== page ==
18 Jun 2016

Milk plant decision riles anti-coal group

6:38 am on 18 June 2016

Environmentalists are unhappy dairy giant Fonterra has secured resource consent for a milk plant expansion.

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Photo: 123rf

After a lengthy hearing, the company received resource consent to expand milk processing at Studholme in South Canterbury.

Under the expansion plan there would be another milk dryer and an extra boiler at the plant, which already processes 900,000 litres of milk a day.

The number of vehicles visiting the plant daily would more than triple.

Although it would be designed to burn biomass and coal, it was expected to burn mainly coal, and was strongly opposed by Coal Action Network Aotearoa.

Besides polluting the atmosphere with coal emissions, Coal Action Network Aotearoa said the plant as proposed would need a herd of 270,000 cows to support it, and that would put a huge burden on the land.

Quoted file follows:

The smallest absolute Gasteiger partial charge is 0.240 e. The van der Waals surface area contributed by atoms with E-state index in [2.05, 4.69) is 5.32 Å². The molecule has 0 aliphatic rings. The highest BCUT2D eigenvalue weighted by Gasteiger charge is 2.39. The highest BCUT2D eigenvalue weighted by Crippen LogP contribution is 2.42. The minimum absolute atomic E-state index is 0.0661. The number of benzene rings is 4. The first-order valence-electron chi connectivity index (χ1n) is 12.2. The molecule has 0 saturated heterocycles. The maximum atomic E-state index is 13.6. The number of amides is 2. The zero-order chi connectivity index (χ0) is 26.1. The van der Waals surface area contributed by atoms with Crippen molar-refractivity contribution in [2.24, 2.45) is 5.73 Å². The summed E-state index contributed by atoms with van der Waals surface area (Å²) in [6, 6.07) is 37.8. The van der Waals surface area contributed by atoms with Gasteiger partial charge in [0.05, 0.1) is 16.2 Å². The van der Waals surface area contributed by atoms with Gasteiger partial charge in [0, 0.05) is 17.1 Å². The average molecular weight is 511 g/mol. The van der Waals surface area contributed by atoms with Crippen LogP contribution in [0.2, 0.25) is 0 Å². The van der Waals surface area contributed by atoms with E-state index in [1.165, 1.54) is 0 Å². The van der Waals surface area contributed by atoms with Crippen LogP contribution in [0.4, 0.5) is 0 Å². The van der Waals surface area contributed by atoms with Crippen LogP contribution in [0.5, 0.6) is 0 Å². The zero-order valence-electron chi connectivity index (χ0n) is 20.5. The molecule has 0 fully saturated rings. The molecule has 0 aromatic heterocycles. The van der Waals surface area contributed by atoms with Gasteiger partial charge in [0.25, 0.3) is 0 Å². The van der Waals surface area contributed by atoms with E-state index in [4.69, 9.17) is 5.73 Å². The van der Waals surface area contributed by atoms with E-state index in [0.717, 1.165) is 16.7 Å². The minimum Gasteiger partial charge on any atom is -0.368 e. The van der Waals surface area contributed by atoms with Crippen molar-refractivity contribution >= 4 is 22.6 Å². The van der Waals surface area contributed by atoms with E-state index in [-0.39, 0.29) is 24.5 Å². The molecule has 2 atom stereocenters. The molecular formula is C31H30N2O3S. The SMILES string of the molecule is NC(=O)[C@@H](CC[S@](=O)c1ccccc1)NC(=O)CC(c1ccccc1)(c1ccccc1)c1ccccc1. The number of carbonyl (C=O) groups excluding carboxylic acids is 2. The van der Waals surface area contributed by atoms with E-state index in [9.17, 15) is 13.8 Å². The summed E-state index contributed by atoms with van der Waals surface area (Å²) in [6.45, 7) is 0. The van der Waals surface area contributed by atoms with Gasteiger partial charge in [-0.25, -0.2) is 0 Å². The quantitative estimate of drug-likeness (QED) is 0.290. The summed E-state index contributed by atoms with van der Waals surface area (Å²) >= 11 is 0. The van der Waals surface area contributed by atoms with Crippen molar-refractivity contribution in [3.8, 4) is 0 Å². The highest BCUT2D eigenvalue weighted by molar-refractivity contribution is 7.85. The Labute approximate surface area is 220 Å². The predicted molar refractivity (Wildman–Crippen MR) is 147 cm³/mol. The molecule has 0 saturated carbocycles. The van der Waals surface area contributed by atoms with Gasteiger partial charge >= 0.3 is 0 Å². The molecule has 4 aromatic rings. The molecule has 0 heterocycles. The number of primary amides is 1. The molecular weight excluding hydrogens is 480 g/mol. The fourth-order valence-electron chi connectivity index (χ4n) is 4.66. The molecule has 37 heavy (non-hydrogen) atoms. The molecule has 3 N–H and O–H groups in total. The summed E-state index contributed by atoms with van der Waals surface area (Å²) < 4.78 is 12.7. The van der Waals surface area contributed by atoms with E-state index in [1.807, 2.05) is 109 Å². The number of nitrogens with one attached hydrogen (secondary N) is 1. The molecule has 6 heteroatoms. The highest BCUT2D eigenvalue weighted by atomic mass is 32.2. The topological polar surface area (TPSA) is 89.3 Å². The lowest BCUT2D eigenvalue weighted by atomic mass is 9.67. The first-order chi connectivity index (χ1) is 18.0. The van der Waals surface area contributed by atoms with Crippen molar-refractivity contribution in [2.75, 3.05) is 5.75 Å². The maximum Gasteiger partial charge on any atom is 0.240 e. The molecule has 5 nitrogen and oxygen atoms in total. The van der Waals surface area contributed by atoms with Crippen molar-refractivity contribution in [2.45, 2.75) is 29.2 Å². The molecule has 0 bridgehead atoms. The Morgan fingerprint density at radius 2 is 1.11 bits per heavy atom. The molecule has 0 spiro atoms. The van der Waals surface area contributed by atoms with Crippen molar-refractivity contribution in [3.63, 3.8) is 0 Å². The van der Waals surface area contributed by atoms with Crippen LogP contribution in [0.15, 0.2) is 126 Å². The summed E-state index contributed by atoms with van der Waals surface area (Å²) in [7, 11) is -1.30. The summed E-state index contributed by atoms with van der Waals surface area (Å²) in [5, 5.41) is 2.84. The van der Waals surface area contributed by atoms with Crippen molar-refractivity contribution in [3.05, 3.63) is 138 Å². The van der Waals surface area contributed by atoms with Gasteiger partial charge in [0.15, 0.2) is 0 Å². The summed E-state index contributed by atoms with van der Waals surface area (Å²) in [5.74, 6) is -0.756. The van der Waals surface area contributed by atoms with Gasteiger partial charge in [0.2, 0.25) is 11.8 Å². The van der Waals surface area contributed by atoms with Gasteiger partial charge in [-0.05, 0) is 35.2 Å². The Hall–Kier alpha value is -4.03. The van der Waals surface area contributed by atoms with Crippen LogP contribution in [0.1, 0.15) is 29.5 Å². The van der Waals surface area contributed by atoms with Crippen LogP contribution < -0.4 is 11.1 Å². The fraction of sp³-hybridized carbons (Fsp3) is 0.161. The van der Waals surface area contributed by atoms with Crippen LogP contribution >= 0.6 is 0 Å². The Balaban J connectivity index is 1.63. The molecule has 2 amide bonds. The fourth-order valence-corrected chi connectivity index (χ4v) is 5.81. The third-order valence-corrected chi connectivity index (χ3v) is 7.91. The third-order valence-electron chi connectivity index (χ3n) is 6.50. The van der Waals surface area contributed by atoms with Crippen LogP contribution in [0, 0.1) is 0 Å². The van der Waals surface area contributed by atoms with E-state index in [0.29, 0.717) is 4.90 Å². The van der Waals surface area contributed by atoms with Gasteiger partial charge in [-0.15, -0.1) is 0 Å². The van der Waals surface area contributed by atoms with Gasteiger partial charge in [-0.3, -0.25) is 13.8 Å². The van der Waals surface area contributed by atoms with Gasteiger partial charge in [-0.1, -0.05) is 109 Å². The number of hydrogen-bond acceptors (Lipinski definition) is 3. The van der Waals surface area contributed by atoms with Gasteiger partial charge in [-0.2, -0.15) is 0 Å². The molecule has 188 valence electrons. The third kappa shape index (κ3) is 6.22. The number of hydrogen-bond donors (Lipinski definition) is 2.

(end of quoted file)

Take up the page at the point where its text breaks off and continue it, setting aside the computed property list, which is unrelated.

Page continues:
Spokeswoman Rosemary Penwarden said commissioners considering the proposal had missed a great opportunity to turn it down.

"We can't keep expanding, we cannot keep polluting our rivers and taking the water out of the rivers," she said.

"We have got to stop dumping coal into the atmosphere and this decision flies in the face of sustainability and caring for the future."

Fonterra responded, saying it was pleased with the decision, but suggested it would not actually build the expanded factory yet.

A spokesperson said the verdict would enable the company to move quickly if South Canterbury milk production grew in years to come.

The decision to approve the consents was made by commissioners appointed by Environment Canterbury and Waimate District Council.

Fonterra added a milk dryer to its new Pahiatua plant in December.

Fonterra added a milk dryer to its new Pahiatua plant in December. Photo: Fonterra

They said the approval would lapse if not acted on within ten years, and even then would last only for another 35 years.

In their judgement they noted they were not allowed by law to consider the impact of local projects on climate change.

They were also obligated to consider the fact that Fonterra is legally required to take farmer shareholders' milk for processing under so-called Dira legislation that set Fonterra up.

The decision is able to be appealed but no move to do so has been announced.

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